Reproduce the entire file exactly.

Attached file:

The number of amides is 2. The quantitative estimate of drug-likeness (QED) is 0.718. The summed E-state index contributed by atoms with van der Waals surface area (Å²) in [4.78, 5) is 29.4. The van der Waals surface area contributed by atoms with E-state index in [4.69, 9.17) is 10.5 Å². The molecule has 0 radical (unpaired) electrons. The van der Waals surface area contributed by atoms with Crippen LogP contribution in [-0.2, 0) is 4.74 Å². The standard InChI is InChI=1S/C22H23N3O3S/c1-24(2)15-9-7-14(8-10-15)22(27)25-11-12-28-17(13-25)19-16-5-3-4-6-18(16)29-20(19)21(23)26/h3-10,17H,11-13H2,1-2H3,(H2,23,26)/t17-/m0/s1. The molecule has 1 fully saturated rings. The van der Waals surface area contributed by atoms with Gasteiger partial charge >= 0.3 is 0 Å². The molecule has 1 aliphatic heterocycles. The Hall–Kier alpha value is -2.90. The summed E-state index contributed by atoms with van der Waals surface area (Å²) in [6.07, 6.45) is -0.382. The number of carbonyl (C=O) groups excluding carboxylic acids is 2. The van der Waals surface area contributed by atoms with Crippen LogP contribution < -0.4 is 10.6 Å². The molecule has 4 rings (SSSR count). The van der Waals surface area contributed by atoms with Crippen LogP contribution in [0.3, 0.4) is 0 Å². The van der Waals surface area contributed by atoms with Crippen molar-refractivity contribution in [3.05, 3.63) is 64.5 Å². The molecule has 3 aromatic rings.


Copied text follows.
The number of amides is 2. The quantitative estimate of drug-likeness (QED) is 0.718. The summed E-state index contributed by atoms with van der Waals surface area (Å²) in [4.78, 5) is 29.4. The van der Waals surface area contributed by atoms with E-state index in [4.69, 9.17) is 10.5 Å². The molecule has 0 radical (unpaired) electrons. The van der Waals surface area contributed by atoms with Crippen LogP contribution in [-0.2, 0) is 4.74 Å². The standard InChI is InChI=1S/C22H23N3O3S/c1-24(2)15-9-7-14(8-10-15)22(27)25-11-12-28-17(13-25)19-16-5-3-4-6-18(16)29-20(19)21(23)26/h3-10,17H,11-13H2,1-2H3,(H2,23,26)/t17-/m0/s1. The molecule has 1 fully saturated rings. The van der Waals surface area contributed by atoms with Gasteiger partial charge >= 0.3 is 0 Å². The molecule has 1 aliphatic heterocycles. The Hall–Kier alpha value is -2.90. The summed E-state index contributed by atoms with van der Waals surface area (Å²) in [6.07, 6.45) is -0.382. The number of carbonyl (C=O) groups excluding carboxylic acids is 2. The van der Waals surface area contributed by atoms with Crippen LogP contribution < -0.4 is 10.6 Å². The molecule has 4 rings (SSSR count). The van der Waals surface area contributed by atoms with Crippen LogP contribution in [0.3, 0.4) is 0 Å². The van der Waals surface area contributed by atoms with Crippen molar-refractivity contribution in [3.05, 3.63) is 64.5 Å². The molecule has 3 aromatic rings.